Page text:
Stephen has been working from home today, and, being the dedicated worker bee that he is, is about to hop on his bike and go get us both a coffee. I am kissing him goodbye at the door.
We do not peck on the cheek, Stephen and I. A good rule of thumb for kisses is one second per year of connubial (or co-habitory, as the case may be) bliss. People get this backwards, all the time. Have you ever noticed that? Ninety-five second kisses when they’ve been together ninety seconds; half-second kisses when they’ve been together forty years. Utterly backwards.
What a multi-second kiss means in a house full of toddlers is that you will always, always be interrupted. But we are hardy, experienced, committed kissers. We are not to be diverted from our appointed task by a mere piping voice, or a tug on a pant leg, nor even a head-butt to the butt. The kids have to learn their place in the grand scheme of things.
(What it means in a house full of teens is dramatic and copious moaning and groaning, also ignored. If the moaning and groaning gets aggressive, the kisses get even more so. Teens, too, have to learn their place.)
So. I am kissing my man goodbye at the door.
Malli trots up. The piping voice, the tug at the pant-leg, are ignored. Sensible girl, she doesn’t attempt the head-butt to the butt. She attempts conversation.
“What’s your name? Mary? Mary, what’s your name?”
Course, the man and I get contrary about this. Interruptions only ensure the kiss lasts longer. This is an Important Life Lesson. Now we have to keep it up until she’s quiet. It’s in her best interests, after all.
“Mary? What’s your name?”
He is a very good kisser. Emma, reading on the couch, is studiously ignoring us. See how well we’ve trained even our teens in appropriate response to adult nookie? Hard to know how she can see the page, though, with her eyes rolled up to the back of her head like that…
Ah, but Malli is quiet now, so I have to come up for air…
“Yes, lovie? What did you want?” Yes, I’ve heard her question. I suspect it’s a red herring.
“What’s your name?”
“Her name,” Stephen pipes up most helpfully, “is…” He puts his palm across his mouth and makes elaborate cartoon-y kiss-noises. “SMMMMMMOOOOOOOCCCHHHH!”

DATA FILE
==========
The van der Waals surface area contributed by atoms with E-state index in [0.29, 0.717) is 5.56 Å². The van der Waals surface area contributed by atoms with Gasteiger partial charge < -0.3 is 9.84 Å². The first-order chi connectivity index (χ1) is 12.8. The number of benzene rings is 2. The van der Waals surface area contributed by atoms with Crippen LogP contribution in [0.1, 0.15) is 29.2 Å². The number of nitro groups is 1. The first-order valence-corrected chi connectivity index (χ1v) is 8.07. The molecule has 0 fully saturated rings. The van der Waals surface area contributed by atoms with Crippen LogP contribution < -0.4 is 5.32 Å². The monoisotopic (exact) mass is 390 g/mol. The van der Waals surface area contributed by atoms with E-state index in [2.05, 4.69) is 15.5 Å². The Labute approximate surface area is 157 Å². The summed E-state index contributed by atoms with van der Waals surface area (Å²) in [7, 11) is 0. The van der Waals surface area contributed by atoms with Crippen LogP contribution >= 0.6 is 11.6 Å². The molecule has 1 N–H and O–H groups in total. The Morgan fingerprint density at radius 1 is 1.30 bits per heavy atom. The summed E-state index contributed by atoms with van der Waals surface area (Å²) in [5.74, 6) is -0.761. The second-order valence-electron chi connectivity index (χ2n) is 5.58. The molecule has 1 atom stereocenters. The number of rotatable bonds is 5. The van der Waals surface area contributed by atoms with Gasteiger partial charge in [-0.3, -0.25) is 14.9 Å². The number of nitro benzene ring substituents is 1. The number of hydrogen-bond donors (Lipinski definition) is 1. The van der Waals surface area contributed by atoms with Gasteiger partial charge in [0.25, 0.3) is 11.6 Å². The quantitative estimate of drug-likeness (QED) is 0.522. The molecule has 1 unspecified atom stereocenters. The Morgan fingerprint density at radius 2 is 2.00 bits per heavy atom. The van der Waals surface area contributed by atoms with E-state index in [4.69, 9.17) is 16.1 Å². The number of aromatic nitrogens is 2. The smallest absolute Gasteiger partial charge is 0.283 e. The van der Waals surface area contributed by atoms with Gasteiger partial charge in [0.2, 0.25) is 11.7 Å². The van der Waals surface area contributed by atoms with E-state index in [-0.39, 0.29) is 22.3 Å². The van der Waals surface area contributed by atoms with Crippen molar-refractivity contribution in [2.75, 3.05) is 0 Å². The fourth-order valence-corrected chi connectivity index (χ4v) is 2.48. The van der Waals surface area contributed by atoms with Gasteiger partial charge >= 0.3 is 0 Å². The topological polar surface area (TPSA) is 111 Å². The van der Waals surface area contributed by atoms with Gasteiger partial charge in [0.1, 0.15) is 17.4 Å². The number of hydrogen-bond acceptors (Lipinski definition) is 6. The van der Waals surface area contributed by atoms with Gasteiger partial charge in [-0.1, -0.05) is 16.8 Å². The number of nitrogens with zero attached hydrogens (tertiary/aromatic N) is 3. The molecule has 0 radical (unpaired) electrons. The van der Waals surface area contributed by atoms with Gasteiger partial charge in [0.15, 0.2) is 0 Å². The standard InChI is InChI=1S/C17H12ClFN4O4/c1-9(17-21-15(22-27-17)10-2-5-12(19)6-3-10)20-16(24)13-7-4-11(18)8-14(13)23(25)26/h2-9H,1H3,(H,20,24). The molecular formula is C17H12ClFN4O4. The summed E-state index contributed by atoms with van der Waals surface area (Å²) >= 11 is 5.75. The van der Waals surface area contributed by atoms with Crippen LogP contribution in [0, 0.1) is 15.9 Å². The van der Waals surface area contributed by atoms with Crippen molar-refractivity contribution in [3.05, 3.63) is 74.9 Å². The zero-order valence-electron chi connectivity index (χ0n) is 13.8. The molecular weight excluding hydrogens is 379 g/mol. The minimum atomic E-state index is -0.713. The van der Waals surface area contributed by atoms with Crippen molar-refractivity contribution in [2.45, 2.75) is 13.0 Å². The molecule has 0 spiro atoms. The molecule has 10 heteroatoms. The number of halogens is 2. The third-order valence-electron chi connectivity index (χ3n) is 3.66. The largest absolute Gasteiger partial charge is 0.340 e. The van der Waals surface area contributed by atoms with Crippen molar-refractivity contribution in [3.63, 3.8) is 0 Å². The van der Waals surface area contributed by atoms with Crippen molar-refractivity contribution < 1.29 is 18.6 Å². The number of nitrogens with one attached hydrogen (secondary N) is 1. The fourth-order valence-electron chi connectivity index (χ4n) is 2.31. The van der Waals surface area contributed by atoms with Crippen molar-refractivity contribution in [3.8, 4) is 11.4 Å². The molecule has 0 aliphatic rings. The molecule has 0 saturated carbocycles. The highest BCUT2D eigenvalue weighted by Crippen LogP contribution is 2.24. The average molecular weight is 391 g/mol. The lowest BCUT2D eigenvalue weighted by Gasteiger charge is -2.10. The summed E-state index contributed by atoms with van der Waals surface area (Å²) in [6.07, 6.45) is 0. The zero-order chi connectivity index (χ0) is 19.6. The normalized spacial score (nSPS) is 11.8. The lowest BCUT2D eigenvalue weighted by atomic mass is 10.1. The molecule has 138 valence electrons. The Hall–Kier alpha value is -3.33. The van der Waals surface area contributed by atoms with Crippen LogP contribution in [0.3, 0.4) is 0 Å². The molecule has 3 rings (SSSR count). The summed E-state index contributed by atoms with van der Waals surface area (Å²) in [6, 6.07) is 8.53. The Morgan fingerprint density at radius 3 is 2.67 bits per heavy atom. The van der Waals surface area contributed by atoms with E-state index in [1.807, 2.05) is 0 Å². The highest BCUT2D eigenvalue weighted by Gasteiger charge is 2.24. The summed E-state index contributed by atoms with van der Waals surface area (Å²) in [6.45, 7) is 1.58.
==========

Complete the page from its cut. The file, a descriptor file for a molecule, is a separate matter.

Emma can bear it no longer, and races in disgust from the room.
Parenting is fun!
Do you love to bury yourself in a book? Are you always on the lookout for suggestions, good titles, provocative reads? You’ve come to the right place! MaryP’s Book Binge is fast approaching. A month in which you read, log, and then post everything you read all through April.
On May 1, you’ll each post our lists on our blogs, and then everyone will know… that I read a LOT of schlock!
(And, to answer a couple of questions: yes, you can include books you re-read, so long as you re-read them in between April 1 and 30. Yes, you may also include books you start but don’t finish, just note the page at which you gave it up. Something like, “Quit, page 47 of 322″. Or, if you’re Addofio, “Quit, page 752 of 782.” No, you may not include books you read to your children – unless those books are at least 125 pages long.)
So far, we have:
A self-confessed voyeur:
Anyone else participating, leave a comment and we’ll add you to the list!
AND, for all you lucky participants, we have these lovely blog buttons! There’s a small and a medium version. All you have to do is copy and paste the the following code into your sidebar or post.
For SMALL (125 pixels wide, suitable for a sidebar),
Copy and paste this code:
<a href="https://daycaredaze.wordpress.com/2007/03/29/upcoming-event-reminder/"> <img src="http://farm1.static.flickr.com/185/437987938_6611104e47_o.jpg" alt="book binge" /></a>